Explanations why you should record and use 32bit floating!

Explanations why you should record and use 32bit floating wave files, x64bit floating instead of 24bit in Cubase.
Also the benefits with x64bit floating double precision audio engine. I have two videos that explain the benefits.

32bit floating wave files, x64bit floating

Its faster for the computer to use floating-point instead 24bit file.
Todays computer both reads and write and work faster with 32bit and 64bit floating and calculations then example locked 24bit files. To record and work “true 24bit environment and recordings”, 24bit will not cut it even if you AD/DA are only in 24bit. You will loose quality especially if you continue work with the recorded files inside the computer DAW doing other processing. You need at least 32bit wave or 64bit floating points wave to perform “true 24bit” recordings and mixing.

I hope Steinberg add support of x64bit floating wave-files format too. Today you can use only 32bit floating waves in Cubase.

64bit double precision audio engine

I hope Steinberg upgrade their old 32bit floating audio-engine that currently Cubase are using to a newer one in x64bit floating double precision engine. Yes, Steinberg’s 32bit audio engine sounds great today already but if they upgrade it using 64bit double precision engine, it would sound even better. :wink:

You need 64bit double precision audio engine to mix true 24bit recordings.

Other internal softwares like plugins VSTI are already using 64bit double precision engine “internal” in Cubase and both SONAR, Reaper, Studio One, Bitwig, Reason, and new PRO TOOLS 11 has x64bit double precision floating audio engine already today. Its about time Steinberg upgrade theirs too!

So make a concrete example and understanding. All x64bit plugins use x64bit double precision floating, VSTI, EQs, filters, reverbs etc. 64bit double precision can be explain as it sounds warmer, more open musical “internal” but you can’t hear it because Cubase 32bit audio engine cut the audio quality in half. The Cubase 32bit audio engine are the weak link here. Also 32bit audio engine make “mixing” levels etc errors.

Here is the videos!


Best Regards

Hi Freddie,

I agree about the 64 bit double precision engine, but to record at anything higher than 24 bit is useless. Not even the most expensive converter in the world gives you full 24 bit of clean resolution, so why bother going higher? What benefits do you think that will give you?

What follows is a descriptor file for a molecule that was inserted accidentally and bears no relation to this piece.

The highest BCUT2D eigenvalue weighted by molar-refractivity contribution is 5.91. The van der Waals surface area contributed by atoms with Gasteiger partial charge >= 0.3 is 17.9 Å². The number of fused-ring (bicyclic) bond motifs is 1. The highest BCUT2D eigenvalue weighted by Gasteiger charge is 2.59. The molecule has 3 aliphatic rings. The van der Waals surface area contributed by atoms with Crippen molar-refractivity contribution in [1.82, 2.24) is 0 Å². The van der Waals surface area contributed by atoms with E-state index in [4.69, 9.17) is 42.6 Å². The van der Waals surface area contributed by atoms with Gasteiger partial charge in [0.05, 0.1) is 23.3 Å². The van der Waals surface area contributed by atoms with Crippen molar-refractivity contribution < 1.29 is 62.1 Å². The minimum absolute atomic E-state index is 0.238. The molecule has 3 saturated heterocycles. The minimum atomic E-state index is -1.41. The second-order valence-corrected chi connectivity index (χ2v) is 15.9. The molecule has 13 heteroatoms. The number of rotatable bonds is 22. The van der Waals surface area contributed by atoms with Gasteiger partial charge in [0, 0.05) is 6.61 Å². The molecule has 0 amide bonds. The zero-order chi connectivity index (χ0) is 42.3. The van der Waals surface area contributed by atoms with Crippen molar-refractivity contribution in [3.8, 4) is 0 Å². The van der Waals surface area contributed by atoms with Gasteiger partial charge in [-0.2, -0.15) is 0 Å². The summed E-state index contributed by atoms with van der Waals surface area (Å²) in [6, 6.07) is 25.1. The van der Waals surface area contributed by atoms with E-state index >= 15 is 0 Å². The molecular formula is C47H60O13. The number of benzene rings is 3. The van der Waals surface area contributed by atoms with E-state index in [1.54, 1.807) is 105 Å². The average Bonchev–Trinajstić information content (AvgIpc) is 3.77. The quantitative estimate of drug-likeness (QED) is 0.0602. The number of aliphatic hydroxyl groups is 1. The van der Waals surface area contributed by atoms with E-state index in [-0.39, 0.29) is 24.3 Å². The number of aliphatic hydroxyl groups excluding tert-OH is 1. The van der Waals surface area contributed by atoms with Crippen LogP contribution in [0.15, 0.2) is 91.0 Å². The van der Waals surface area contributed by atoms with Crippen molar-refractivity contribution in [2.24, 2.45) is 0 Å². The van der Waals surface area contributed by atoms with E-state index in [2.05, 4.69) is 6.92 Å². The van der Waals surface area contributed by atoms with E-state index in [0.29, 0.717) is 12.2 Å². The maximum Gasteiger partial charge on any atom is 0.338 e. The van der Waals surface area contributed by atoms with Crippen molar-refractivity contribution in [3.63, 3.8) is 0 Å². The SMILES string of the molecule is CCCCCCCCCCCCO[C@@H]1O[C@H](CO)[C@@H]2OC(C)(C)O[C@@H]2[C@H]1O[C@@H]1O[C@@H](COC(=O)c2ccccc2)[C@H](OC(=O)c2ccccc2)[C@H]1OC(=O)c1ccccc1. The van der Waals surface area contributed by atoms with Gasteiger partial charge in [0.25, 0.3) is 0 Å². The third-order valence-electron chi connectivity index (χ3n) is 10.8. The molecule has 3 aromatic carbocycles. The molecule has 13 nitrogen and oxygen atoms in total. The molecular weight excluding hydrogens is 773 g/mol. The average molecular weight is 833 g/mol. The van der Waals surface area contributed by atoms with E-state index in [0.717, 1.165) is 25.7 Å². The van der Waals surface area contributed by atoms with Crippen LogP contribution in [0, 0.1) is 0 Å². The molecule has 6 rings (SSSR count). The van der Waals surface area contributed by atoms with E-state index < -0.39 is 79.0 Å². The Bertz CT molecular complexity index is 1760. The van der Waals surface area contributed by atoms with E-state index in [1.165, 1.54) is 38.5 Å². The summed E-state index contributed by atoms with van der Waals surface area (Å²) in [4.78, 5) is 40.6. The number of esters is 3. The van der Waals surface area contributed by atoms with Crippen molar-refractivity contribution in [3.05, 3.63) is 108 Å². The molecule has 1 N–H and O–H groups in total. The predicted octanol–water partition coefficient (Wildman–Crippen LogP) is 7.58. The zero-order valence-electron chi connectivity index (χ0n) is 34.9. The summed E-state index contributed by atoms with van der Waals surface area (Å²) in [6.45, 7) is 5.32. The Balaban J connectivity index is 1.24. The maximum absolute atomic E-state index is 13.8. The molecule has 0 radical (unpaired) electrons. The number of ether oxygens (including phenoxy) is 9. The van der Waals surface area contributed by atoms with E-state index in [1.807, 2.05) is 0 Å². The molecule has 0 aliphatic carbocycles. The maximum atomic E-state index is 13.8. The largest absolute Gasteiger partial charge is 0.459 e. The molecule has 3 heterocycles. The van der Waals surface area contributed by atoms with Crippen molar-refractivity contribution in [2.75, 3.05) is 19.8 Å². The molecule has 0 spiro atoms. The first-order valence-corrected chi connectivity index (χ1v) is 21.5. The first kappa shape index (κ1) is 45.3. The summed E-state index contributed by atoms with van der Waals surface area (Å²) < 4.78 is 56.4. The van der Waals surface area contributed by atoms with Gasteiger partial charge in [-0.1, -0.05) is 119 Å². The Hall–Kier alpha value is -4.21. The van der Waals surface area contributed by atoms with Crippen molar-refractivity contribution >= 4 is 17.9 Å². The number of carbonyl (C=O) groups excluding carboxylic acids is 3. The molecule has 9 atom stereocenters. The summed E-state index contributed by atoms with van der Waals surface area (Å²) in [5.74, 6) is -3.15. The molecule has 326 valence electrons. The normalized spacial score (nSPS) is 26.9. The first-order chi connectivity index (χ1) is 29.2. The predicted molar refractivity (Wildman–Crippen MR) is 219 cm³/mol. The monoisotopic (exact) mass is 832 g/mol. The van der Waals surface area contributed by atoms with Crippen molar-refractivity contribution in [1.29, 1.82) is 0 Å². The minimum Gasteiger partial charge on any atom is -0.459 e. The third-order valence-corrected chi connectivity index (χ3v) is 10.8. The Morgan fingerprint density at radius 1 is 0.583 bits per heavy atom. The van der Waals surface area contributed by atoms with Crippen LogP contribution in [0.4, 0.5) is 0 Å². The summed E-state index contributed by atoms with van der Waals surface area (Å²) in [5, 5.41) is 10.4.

Just to be clear, I’m referring to recording at higher than 24 bit. I do however understand the benefits of a 32 bit or even a 64 bit mixing engine.

Ehh… the guy’s argument for 64-bit mixing is fine, but the end result is still going to be 24-bit or less depending on the plug-ins and such used in the mix.

Until there’s some revolution in audio recording that makes microphones as they are now obsolete, a 24-bit file is biggest you’ll ever need for a recording to have pristine quality. So if your stems or mixdown are higher than 24-bit, you’re just wasting space on your hard drive.

I don’t thing better quality audio files have anything to do with the OP. And as stated, usually, your AD only works at 24 bit max. The gain reside here:

I am no expert in bit resolution or floating point calculation, but it would just make sense that computer would perform better at there native bit resolution.

Just my 2 cents worth!

Processing, yes, data, no. An audio file of 24-bits will always load faster than an audio file of 32-bits, even if the machine is 32-bit, 64-bit, or 1024-bit and greater.

The greater the bit depth of your data, the more space it requires in memory.

In terms of processing, a 64-bit system just won’t handle a native 32-bit application. A 32-bit environment has to be emulated for it, which is why it’s slower and often much less stable. Doesn’t matter for data, though.

He just deliberately opened a can of worms, stirring it all together in one pot :wink:

The second video says It all. If you change gain, sum or subtract you get around 3 dB to 6 dB noise depending on the correlation between the rounding noise.

But no one will ever hear if you add 6 dB noise at –138 dB on a heavily distorted guitar (although the guitarist will claim that it sounds better).

The funny part is that he properly would get the same figures if he had don the experiment in 64 bit floating-point. There will still be rounding noise even in 64 bit, although I admit that it will be added at around -306 dB.

I will rather have speed than bits. :wink:

If using 24bits, the computer calculations will be done using 32bit signed integers in its registers, which is faster than with floating point.

Of course coming in and going out will only be at the bit depth of the ADCs and DACs at the most.

However, use any FX and all its calculations will eat into the 24 bits with all the arithmetic rounding. Basic engineering dictates that ALL intermediate calculations MUST be done at higher precision than that required at the end. How much higher is dependent upon the type and number of calculations likely to be encountered.

Many hardware digital mixers internally calculate at 48 or 56 bits, but that could also be to make sure no internal summing points get overloaded, which 32bit floating would NEVER reach practically.

Since 32but floating still only has 24bits of significant binary digits, it provides NO guard bits to prevent calculation rounding affecting the resulting precision, so I support Cubase going to a 64bit internal floating format.

As we use all SSDs, although 64bit files would use twice as much space, there should be plenty of disk performance to spare, so I have no problem supporting the 64bit external floating point as well.

Of course, use of 64bit files in Cubase should just be another one of the file format options.